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Int J Med Microbiol. 2008 Jul;298(5-6):505-13. doi: 10.1016/j.ijmm.2007.11.006. Epub 2008 Jan 24.

Differential roles of sortase-anchored surface proteins and wall teichoic acid in Staphylococcus aureus nasal colonization.

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Cellular and Molecular Microbiology Division, Medical Microbiology and Hygiene Department, University of Tübingen, D-72076 Tübingen, Germany.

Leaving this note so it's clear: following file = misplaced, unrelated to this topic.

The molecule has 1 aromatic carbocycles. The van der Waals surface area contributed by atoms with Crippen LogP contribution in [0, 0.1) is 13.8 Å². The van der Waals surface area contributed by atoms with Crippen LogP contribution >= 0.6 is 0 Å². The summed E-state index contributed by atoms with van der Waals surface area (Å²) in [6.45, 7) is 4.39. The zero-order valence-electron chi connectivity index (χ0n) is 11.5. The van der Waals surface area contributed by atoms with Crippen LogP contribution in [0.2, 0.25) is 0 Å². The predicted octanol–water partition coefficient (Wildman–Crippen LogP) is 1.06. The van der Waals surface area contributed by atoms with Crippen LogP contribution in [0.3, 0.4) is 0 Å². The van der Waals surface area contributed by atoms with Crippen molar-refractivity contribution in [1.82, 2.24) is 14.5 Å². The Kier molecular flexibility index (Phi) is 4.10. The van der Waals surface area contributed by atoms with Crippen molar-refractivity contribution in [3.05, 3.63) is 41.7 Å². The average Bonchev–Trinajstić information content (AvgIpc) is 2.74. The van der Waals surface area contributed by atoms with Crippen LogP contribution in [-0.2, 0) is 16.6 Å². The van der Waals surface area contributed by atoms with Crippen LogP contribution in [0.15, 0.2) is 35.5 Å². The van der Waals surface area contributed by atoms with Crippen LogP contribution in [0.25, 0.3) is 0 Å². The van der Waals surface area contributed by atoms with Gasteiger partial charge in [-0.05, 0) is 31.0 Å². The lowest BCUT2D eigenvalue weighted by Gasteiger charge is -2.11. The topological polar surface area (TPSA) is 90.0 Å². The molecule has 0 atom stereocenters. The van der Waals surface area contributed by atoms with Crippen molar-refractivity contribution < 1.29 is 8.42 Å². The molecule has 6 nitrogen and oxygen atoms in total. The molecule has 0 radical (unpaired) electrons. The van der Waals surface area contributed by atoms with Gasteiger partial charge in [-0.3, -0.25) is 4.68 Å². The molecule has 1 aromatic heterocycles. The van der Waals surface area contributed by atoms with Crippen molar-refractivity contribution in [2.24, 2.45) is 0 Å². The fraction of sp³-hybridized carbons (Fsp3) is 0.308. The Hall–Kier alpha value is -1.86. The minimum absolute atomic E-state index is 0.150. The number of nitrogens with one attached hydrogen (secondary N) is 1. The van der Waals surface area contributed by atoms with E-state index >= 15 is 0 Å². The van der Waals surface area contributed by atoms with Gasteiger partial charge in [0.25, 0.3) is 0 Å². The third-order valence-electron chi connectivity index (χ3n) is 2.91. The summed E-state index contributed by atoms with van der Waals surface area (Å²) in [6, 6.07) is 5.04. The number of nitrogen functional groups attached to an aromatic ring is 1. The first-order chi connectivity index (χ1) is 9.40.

Most of the severe bacterial infections originate from the endogenous microflora of human body surfaces. However, the molecular basis of colonization, e.g. of the human nose by Staphylococcus aureus, has remained incompletely understood. Several surface-exposed proteins and wall teichoic acid (WTA) polymers have previously been implicated in S. aureus attachment to nasal epithelial cells. Here we dissect the role of these molecules in colonization using S. aureus sortase A (srtA) and tagO mutants deficient in surface protein and WTA display, respectively. Although the two mutants were similarly affected in attachment to nasal cells they were abrogated in binding to different types of epithelial ligands. Surface protein sorting, but not WTA, were required for keratin- or fibronectin-mediated interactions while only WTA-mediated binding to nasal cells was effectively inhibited by polyinosinic acid, indicating a possible role of scavenger receptor-like molecules in WTA-dependent epithelial interactions. Both mutants exhibited profound colonization defects in a cotton rat nasal colonization model, albeit at different stages of colonization (>90% reduced bacterial counts at 24h or several days after inoculation with the tagO or srtA mutant, respectively). These data indicate that S. aureus nasal colonization is a multifactorial process with various ligands affecting initial colonization and prolonged persistence in different ways. Our studies should be useful in the development of new preventive and therapeutic strategies.

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